Further, it seems that it was a reasonable conclusion for the police officer to draw from what was told him that there was at least a reasonable probability that no one else was known who might have been with the victim at the time of her murder. At that time, and at no later time, was there other information or circumstances which would suggest that any other person had the motivation or opportunity to commit this violent crime. The necessity for the police officer to act immediately was clear. Any other reasoning under the circumstances of this case would reach the result that it would be difficult to see where an arrest could be made without warrant for murder, except upon the basis of an eyewitness report or some other equally convincing evidence of such a probative quality that it would fit the final test on trial of proof of guilt beyond a reasonable doubt. Such a requirement or such an interpretation of the facts to establish reasonable grounds for arrest would place an element in the interpretation of the protections of the Fourth Amendment to the Constitution of the United States that would render the criminal law unenforceable and self defeating. In making a "substantive determination" of reasonable grounds for arrest in a case like this, we recognize the compelling urgency of the circumstances. Ordinarily, on the spur of the moment, the officer under circumstances such as these must decide these questions in the first instance and must decide them quickly, else law enforcement and the apprehension of serious criminal offenders be for naught. The defendant *218 argues that the fact that the police officer advised the defendant, after the arrest and while taking him to the police station, that he was "being taken in for investigation regarding the circumstances around the death of Barbara Eastman," is an admission on the part of the police office himself that he did not have reasonable and probable cause and that he was merely acting on suspicion. We point out that this statement was made not at the time of the arrest or preceding it, but sometime after the arrest had taken place. The motivations for the subjective feelings of the police officer are not the criteria. The real question is whether or not the information and the situation existing at the time of the arrest constituted reasonable grounds and probable cause for the belief that a crime was committed and that the defendant was guilty. The defendant cites and argues the applicability of the decisions in Day v. United States, 37 F.2d 80 (Eighth Circuit 1929); Halsey v. Phillips, supra; Cochran v. United States, 291 F.2d 633 (Eighth Circuit 1961); United States v. Clark, D.C., 29 F. Supp. 138; and Hanna v. United States, 104 U.S.App.D.C. 205, 260 F.2d 723. It appears that these cases are distinguishable either because the arresting officer acted without having even reasonable ground to believe that a crime had been committed by anyone or that the arresting officer was acting upon a third party informant's suspicion of guilt of the person arrested as distinguished from factual information furnished by such an informant. Further we are warned by the criteria set out by the United States Supreme Court itself as late as in the Ker case, supra, that a rigid formula ("Procrustean") developed from analogy is not the true test. The determination of the question of "reasonable" and "probable" cause must rest upon an examination of the particular facts and circumstances of the case and the evidence in that case as it relates to the particular crime charged and the circumstances surrounding it.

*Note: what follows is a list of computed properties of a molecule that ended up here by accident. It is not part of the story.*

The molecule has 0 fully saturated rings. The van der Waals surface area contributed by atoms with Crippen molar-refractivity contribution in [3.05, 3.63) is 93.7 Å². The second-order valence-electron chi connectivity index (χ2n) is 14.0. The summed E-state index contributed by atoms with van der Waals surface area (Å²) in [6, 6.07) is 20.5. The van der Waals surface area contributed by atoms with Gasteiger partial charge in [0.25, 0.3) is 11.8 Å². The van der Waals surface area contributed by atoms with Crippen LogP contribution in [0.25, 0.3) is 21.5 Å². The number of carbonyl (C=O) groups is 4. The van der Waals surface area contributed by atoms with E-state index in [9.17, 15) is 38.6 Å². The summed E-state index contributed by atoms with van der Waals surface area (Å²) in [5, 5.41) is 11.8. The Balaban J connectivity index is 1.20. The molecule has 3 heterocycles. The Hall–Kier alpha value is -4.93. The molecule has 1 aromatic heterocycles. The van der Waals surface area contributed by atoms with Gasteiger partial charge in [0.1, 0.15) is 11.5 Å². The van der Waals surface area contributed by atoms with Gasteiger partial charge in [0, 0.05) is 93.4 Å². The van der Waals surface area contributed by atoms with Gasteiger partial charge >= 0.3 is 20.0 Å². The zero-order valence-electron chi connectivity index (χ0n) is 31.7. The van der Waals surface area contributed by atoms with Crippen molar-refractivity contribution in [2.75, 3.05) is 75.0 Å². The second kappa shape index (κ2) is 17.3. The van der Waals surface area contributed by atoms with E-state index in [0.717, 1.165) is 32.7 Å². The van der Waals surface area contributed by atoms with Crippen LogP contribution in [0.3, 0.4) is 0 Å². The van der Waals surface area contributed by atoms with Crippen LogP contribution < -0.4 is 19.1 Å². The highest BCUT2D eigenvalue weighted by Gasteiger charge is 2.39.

The defendant now argues that even though probable cause existed for the arrest, that there was time available and a warrant should have been obtained, citing Johnson v. United States, 333 U.S. 10, 68 S. Ct. 367, 92 L. Ed. 436, and Wong Sun v. United States, supra. The same contention was made in Ker v. California, supra, and the court held: "Petitioners contend that the search was unreasonable in that the officers could practicably have obtained a search warrant. The practicability of obtaining a warrant is not the controlling factor when a search is sought to be justified as incident to arrest, United States v. Rabinowitz, supra; but we need not rest the validity of the search here on Rabinowitz, since we agree with the California court that time clearly was of the essence. The officers' observations and their corroboration, which furnished probable cause for George Ker's arrest, occurred at about 9 p. m., approximately one hour before the time of arrest. The officers had reason to act quickly because of Ker's furtive conduct and the likelihood that the marijuana would be distributed or hidden before a warrant could be obtained at that time of night." (Emphasis supplied.) A brutal and violent murder, the necessity to protect society, and the commission of possible violence during escape surely do not lessen the applicability of the above reasoning in this case.